When I joined Ratebeer.com over a year ago, one of the first things I learned was that many more styles of beer existed than I had previously reckoned. There are in fact, 73 different styles of beer lovingly crafted for your enjoyment. So far I’ve worked through 65 different styles, with sours ranking as my favorite for its unique complexities and delightful inconsistencies across this particular style. However, belgian strong ales take the cake for the beer I seem to drink the most. Anyways, here is the rundown of the Mighty 73. Look them up on RateBeer for the deluge of descriptions.
Abbey Dubbel/Abbey Tripel
American Dark Lager
American Pale Ale
American Strong Ale
Belgian Strong Ale
Belgian White (Witbier)
Bière de Garde
Classic German Pilsener
English Pale Ale
English Strong Ale
Golden Ale/Blond Ale
Imperial Pils/Strong Pale Lager
India Pale Ale (IPA)
Lambic – Faro
Lambic – Fruit
Lambic – Gueuze
Lambic – Unblended
Malt Liquor — edward 40 hands is the only reason to drink this, and probably not even then.
Scotch Ale — if you value your life, don’t EVER call a Scottish person a Scotch…a person is not something you drink, unless you’re a vampire.
So what if all the rum’s gone….you’ve got 73 types of beer to choose from, so drink up me hearties, yo ho!
When you create an account with Ratebeer they ask you your favorite style of beer. In the beginning, I was a barley wine girl then a fruit lambic lady and now I feel like I might be delving into the world of sours. Barley wines were appealing, and still are, because of the high abv and they tend to have interesting sweetnesses going on. Fruit lambics were of particular interest because they produced flavors reminiscent of those found in our family orchard and the lambic style is so varied and surprising. Sour ales also fall into this category of surprise and a variety of flavors that can vastly differ from one to the next. My recent excursion to Lola had the added bonus of Jolly Pumpkin’s sour ale, La Roja. I hadn’t had one since July and it was such a pleasant reminder of the greatness of sour ales. Off to expand the horizons once again.
The Line Up
Verhaeghe Duchesse De Bourgogne:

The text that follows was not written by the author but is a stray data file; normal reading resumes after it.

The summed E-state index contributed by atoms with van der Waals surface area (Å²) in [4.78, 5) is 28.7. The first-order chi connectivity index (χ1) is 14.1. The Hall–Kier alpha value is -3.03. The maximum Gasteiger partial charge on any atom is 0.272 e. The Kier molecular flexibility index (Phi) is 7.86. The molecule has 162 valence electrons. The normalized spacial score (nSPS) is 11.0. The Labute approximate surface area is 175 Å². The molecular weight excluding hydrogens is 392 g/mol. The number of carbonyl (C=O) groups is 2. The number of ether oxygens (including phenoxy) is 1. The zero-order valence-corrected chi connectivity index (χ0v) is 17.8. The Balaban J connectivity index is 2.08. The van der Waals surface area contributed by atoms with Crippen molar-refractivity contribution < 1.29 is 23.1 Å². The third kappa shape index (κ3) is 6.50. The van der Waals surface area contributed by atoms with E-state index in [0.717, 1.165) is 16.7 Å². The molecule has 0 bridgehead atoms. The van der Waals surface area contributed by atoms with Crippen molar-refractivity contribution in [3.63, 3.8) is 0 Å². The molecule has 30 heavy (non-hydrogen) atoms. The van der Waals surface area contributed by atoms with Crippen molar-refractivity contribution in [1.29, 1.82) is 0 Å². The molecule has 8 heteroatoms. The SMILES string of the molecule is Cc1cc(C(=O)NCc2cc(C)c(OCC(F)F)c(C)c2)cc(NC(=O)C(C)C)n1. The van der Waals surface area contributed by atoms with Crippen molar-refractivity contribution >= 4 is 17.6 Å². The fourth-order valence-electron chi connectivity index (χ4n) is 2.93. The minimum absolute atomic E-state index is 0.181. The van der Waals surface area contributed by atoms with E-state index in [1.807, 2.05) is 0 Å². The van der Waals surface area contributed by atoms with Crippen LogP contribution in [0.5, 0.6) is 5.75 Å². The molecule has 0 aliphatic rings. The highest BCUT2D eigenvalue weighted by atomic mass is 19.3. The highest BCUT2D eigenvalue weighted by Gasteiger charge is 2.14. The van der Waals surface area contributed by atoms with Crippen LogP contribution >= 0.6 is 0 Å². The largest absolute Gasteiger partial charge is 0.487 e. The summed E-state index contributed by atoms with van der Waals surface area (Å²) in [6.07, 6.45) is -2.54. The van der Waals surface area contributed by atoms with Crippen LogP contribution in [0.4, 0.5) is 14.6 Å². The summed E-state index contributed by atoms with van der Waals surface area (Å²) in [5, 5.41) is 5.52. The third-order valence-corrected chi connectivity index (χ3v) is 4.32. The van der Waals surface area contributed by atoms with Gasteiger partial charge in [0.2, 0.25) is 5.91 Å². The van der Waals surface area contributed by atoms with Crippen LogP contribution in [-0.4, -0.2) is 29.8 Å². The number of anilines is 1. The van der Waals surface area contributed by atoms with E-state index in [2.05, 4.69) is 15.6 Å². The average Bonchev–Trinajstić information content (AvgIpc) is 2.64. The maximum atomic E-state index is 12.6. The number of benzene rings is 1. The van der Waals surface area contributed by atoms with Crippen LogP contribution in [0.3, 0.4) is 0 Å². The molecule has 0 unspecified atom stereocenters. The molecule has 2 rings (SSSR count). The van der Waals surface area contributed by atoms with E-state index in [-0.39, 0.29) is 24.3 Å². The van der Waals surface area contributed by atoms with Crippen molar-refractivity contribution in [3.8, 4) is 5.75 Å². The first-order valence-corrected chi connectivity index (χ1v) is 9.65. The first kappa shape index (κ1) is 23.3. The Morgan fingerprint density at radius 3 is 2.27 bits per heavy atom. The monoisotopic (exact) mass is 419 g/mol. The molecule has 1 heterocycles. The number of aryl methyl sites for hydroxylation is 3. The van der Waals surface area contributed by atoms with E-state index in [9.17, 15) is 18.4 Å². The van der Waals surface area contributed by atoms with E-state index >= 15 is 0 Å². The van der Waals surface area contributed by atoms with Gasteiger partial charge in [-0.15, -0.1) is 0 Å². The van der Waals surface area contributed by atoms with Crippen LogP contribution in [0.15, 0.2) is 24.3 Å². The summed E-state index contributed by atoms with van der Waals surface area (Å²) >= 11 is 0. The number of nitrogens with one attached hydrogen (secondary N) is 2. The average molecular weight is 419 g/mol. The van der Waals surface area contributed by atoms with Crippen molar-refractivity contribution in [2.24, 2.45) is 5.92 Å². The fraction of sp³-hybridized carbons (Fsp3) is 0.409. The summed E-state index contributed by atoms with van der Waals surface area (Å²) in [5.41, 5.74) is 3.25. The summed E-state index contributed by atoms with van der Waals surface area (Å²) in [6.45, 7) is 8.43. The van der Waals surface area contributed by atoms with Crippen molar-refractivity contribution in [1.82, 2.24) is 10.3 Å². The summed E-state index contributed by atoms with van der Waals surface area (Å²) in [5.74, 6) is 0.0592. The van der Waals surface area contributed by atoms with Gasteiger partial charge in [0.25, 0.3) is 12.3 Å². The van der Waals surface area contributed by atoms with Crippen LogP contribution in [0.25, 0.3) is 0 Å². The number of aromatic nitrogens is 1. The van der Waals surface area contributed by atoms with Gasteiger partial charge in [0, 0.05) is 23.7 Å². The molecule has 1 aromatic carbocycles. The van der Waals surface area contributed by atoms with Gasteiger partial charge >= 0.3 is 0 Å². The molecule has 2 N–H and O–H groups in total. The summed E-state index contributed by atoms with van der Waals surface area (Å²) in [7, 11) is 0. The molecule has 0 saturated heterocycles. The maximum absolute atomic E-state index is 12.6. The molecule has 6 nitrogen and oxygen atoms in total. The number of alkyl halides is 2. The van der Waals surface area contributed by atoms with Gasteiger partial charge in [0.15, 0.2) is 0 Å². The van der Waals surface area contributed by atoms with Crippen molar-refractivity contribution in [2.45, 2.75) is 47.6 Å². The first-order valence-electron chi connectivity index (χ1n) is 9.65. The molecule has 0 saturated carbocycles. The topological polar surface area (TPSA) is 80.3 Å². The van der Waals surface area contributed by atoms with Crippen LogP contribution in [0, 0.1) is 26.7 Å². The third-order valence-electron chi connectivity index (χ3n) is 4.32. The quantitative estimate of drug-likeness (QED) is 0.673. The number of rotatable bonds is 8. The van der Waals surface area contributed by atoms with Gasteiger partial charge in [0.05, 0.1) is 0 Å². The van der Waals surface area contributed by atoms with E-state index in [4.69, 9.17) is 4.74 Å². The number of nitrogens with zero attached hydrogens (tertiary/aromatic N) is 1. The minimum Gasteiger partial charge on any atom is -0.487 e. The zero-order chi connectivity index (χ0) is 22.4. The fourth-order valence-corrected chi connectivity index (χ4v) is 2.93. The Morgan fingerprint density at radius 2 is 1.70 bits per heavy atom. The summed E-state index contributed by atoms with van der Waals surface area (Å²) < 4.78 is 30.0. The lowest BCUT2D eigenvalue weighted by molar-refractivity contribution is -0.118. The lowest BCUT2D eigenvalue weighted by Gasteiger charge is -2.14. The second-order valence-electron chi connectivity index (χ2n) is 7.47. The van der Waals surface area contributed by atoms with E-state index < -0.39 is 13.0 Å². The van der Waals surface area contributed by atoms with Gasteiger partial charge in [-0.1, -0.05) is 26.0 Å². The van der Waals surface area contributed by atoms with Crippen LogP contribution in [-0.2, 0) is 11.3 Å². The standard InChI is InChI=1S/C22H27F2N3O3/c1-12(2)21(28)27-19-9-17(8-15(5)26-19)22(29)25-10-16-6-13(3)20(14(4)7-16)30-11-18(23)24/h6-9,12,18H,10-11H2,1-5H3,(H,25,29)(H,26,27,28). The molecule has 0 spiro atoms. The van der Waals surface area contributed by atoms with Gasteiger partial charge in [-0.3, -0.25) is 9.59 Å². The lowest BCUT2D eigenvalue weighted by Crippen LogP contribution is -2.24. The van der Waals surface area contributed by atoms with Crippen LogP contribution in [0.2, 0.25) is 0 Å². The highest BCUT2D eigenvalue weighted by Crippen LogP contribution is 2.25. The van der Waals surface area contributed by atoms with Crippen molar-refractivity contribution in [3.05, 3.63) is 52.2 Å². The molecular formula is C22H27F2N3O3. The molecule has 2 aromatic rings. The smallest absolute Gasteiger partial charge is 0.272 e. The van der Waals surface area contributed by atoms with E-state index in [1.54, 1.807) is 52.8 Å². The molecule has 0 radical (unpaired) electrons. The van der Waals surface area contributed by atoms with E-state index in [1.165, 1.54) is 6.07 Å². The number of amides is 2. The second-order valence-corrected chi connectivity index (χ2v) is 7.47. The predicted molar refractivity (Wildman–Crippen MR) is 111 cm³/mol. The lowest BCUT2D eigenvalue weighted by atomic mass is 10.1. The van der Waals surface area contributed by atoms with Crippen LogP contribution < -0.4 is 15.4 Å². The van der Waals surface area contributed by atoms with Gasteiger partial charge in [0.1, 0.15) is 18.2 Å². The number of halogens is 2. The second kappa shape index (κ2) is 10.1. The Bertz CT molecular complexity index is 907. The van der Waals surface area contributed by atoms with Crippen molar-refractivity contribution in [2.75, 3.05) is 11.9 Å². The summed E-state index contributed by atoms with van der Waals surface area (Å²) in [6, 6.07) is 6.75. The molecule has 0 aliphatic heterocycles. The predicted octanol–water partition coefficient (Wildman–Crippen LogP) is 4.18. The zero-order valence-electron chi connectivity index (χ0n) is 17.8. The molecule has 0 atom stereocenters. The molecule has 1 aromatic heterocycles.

I wrote about this weird yet great sour earlier in “Salty Bitches” but here’s a run-down again of my notes on it. Straight from the bottle enjoyed on a summit over Lago Lugano, Switzerland. This was recommended to me by the wife/owner of A Tutta Birra in Milano as her favorite. Most interesting beer I’ve had so far in Italy. The aroma reminded me of rotting trash and at first sip so did the flavor. Further sips revealed sour cherries, dark fruits, apricot and vanilla. Incredibly smooth on the palate, absolutely no kick at the end. Much too sweet for me, almost could be considered a dessert beer in the same vein as dessert wines.
De Ranke Kriek:
Pours a muddy purple/red with no head. On the nose: same white grape tartness as lambic gueuzes but the flavor is really watered down. Flat but crisp. Don’t get the cherry taste but more lemon and white grape. Love the crisp cool character and the slightly boozier aroma of this as compared to the guezes. Very drinkable but not very complex.
Jolly Pumpkin Perseguidor (Batch 4):
On draft at Beer Engine Sour Ale tasting. Pours a dark brown/black with ruby tinges on the side. No head. Nose: cognac as is the flavor with that white grape/almost smokey aftertaste. Flat, slightly tart and crisp. Yum. The tartness is really present in the corners of the mouth which inspires you to keep sipping away.
Rodenbach Grand Cru:
Bottle at The Beer Engine: Color: same as Rochefort 8 with no head. Aroma is funky bleu cheese and sour white grapes. Smooth slightly tart but boozier flavor at the beginning of the sip then tart bite at the back of the palate. Very refreshing and completely different than the last Flemish Red I had, Duchesse de Bourgogne. Love the diversity of this style – it felt like a borderline lambic.
Jolly Pumpkin La Roja:
750 at Lola into white wine glass. I love the label as I love all the Jolly Pumpkin label but this one is just great. The color is simply beautiful like a cross between a hoppy IPA and a mead. Fluffy orangey/tan head with a nice fruity aroma almost a kin to red wine sangria. Flavor is similar with some dark wood background notes and again that really nice fermented fruit sweet/sour combination. Such a delight.